If you attended our March Story Slam, you’ve already met June’s featured member, Phil Venditti, and you won’t be surprised to learn that in the decades since serving as an education volunteer (Korea, 1976-1978), Phil went on to earn a Ph.D. in educational administration, wrote/edited four books, hosted an international/intercultural TV show, and finally retired after 27 years in college administration. Phil’s Peace Corps story is also a wonderful love story! In this month’s spotlight read about how he met his wife, Yuna Min, a co-teacher, and the special mandate Peace Corps had for his K-40 volunteer cohort. If you missed the slam, or would like to listen to the stories again, the recording is available here; Phil’s segment begins at approximately 24 minutes. —K. Sebastian
When I prepared to enter the Peace Corps in 1976, I harbored some preconceptions. I thought that the agency would prove to be either a heartless bureaucracy, a tool of the CIA, or both. The volunteers I’d meet, by contrast, would presumably be high-minded and altruistic.
What I lived through during two years of service differed from what I expected, however. The Peace Corps operations in Korea were predominantly honest, well-run, and innovative. Most of my fellow volunteers were as idealistic as I’d expected, but many were self-centered and dissolute.
My group, K-40, was the smallest ever sent to Korea—just eleven volunteers. It was also the first and last whose members taught briefly in public schools and were then dispatched to work in provincial educational research institutes.
Anyone who’s been a Peace Corps volunteer knows that that role entails dealing with ambiguity—culturally, linguistically, psychologically, and in terms of work responsibilities. I experienced all those varieties of ambiguity in Korea.
The atmosphere in my institute was congenial, relaxed, and welcoming. No one ever explained to me what the place was actually doing, however. Perhaps someone there was performing educational research, but I never observed anything resembling educational research as conducted in the USA.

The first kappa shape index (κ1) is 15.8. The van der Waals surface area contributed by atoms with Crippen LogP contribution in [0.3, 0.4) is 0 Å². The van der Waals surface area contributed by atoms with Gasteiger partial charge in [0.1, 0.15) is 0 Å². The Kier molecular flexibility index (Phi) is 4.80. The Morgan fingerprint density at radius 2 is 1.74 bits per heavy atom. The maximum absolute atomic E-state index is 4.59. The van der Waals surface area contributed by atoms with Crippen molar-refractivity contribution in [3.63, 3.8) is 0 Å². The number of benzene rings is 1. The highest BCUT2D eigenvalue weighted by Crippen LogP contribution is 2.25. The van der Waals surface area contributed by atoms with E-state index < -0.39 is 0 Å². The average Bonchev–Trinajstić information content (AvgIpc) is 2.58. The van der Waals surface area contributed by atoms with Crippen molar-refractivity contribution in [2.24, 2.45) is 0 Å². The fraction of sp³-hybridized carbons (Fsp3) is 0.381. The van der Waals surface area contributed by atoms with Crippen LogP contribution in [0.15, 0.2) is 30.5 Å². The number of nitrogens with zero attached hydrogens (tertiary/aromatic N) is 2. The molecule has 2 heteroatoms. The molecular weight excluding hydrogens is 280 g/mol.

I was given no job description and wasn’t really supervised, so I was able to plan and execute many projects on my own. One was to write several dozen articles about American culture and language which then appeared in the main provincial newspaper and some national magazines. Another was to visit 30 schools throughout the province to promote a radical new English teaching methodology, find out how Korean English teachers spent their time, and answer questions about American society and life from students meeting a foreigner for the first time. A third was to solicit and compile essays by students in Korea, the Philippines, and Botswana entitled “Americans.” Along with these activities, I taught and tutored individuals and groups regularly in English lessons whose curriculum and materials I developed.
Daily frustrations and questions common to volunteers everywhere affected my behavior, certainly. The vagaries of my specific work role likewise challenged my self-image and sense of purpose. In spite of these difficulties, or perhaps because of them, having experienced Peace Corps-Korea helped me later as an educational professional. In administrative positions, I was more patient and open-minded than I probably otherwise would have been. As a teacher, I acted in direct accordance with the precepts of the radical English teaching philosophy I’d embraced.
My fondest memories from Korea are of my courtship with the woman who became and remains the love of my life. Somehow, through happenstance or destiny, our interactions while co-teaching for one short term in a middle school sparked mutual interest and affection. Cultural realities forced us to nurture our relationship furtively for many months after that. She supported me in all my projects, including the largest—the compilation of a book of essays about American life and language. Together, we submitted a final pile of manuscripts for that book to a publisher in Seoul a day or so before getting married.
Some people think the Peace Corps experience is “what you make of it.” There’s some truth to that, I suppose, but it’s not a cut and dried matter. Although I take responsibility for how I acted in Korea, for better or worse, I’m immensely grateful for the positive, efficient, supportive environment that the Peace Corps provided to me and my fellow volunteers. And I’ll never forget the inspiring kindness and energy of the Koreans with whom I lived and worked.
Photo Top: Phil and Yuna Min, in WA, 2021
Photo Bottom: Phil and Yuna in Korea, 1978